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Otto offers retro-fit driverless lorries

Do Not UseDo Not Use 17/05/2016 By Jane Wakefield

A group of former employees from Google, Apple and Tesla has formed a start-up aimed at turning commercial lorries into self-drive vehicles.

Rather than building vehicles from scratch, Otto will make kits to retro-fit existing lorries.

The start-up, which will be self-funded, is betting on autonomous lorries becoming a reality before cars.

Drivers will still be required to take the wheel on non-motorway roads.

Implementing self-driving technology on US motorways is seen as being easier than on other roads or city streets.

Details about when the first models will hit the road and the price of them are not yet available, although Otto has said that it would be "a fraction" of the cost of building a truck from scratch.

The kit will include cameras, radar and lidar sensors which will allow the vehicle to safely keep within a lane, maintain a set speed and slow or stop when necessary. It is unlikely, at this stage, to be able to change lanes.

Driverless trucks are already becoming a reality.

Daimler has tested its Mercedes-Benz lorry on motorways in Germany and has also been granted the first autonomous truck licence in Nevada. In Europe, convoys of semi-autonomous driving lorries from six different manufacturers have travelled across the continent with a driver in the lead setting the speed and route and the other trucks following automatically.

One of Otto's main goals will be to reduce road accidents involving drivers who work long hours.

According to the National Academies of Sciences, Engineering and Medicine, there are around 4,000 fatal accidents in the US each year involving trucks or buses. Between 10% and 20% of these are linked to driver fatigue.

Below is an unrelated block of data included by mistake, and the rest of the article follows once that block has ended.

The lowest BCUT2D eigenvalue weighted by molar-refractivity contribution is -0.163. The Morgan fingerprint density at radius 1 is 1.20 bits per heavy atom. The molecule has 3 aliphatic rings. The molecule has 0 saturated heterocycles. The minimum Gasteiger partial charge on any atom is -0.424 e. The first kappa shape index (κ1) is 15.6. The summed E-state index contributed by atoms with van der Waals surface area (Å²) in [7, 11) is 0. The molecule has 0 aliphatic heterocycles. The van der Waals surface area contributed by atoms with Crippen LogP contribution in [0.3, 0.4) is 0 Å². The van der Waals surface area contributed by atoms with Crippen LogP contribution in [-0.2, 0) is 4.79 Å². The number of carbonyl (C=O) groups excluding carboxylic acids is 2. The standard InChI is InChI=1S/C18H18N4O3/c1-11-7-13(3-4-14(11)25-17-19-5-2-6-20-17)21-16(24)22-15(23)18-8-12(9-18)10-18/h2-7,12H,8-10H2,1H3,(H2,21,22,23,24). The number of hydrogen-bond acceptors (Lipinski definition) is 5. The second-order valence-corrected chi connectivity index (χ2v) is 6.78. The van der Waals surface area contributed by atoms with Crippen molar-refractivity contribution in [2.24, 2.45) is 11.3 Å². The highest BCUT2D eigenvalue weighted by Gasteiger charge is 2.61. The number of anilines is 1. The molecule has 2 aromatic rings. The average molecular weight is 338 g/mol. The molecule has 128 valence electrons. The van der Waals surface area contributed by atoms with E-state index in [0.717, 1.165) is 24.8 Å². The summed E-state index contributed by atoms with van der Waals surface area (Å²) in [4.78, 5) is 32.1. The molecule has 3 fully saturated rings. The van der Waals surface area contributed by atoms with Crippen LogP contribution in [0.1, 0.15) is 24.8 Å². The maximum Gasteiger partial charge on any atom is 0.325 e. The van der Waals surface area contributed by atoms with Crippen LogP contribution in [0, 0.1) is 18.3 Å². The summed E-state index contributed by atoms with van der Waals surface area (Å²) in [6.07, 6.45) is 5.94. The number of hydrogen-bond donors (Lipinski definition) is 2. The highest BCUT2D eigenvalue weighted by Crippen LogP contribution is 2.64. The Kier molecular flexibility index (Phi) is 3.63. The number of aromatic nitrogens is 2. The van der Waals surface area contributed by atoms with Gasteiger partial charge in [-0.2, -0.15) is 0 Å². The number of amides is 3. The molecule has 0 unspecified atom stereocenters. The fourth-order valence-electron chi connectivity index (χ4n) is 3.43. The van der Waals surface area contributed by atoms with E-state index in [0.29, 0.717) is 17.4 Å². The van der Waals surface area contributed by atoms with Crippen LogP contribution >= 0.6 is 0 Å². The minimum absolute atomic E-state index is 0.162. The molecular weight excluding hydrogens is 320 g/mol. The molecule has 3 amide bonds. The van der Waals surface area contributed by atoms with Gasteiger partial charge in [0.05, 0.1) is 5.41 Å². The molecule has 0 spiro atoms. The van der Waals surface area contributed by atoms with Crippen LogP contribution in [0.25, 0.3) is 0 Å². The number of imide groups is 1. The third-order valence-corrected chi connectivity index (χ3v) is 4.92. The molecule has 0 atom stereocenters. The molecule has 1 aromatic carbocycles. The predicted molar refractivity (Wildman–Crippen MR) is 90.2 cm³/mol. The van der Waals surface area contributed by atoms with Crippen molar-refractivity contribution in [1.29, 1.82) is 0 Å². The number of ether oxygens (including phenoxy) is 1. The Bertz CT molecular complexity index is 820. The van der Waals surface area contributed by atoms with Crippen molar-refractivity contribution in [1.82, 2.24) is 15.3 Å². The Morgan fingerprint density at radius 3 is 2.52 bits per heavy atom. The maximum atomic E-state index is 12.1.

Otto is looking for 1,000 truckers to volunteer to have self-driving kits installed on their cabs to fine-tune the technology.

The American Trucking Association, the US trade group for lorry drivers, said it was looking at drawing up a policy for self-driving technology later this year.

"We are paying close attention because this could be huge for trucking in terms of labour costs and safety," Dave Osiecki, chief of national advocacy told the AP news wire.

San Francisco-based Otto currently has around 40 employees, including Anthony Levandowski, who built Google's first self-driving car.

In an interview with technology website BackChannel, co-founder Lior Ron, ex-product boss for Google Maps, said the firm had already completed several tests of a retro-fitted Volvo cab.

"We have driven on a bunch of roads in California and outside, testing the sensors. And we've done driving with a safety driver in the back seat but the truck driving autonomously, and a couple of miles completely driverless without a driver in the back seat at all."

But the firm has greater ambitions, he added.

"We want to get the technology to the point where it's safe to let the driver rest and sleep in his cabin and we can drive for him, exit to exit."

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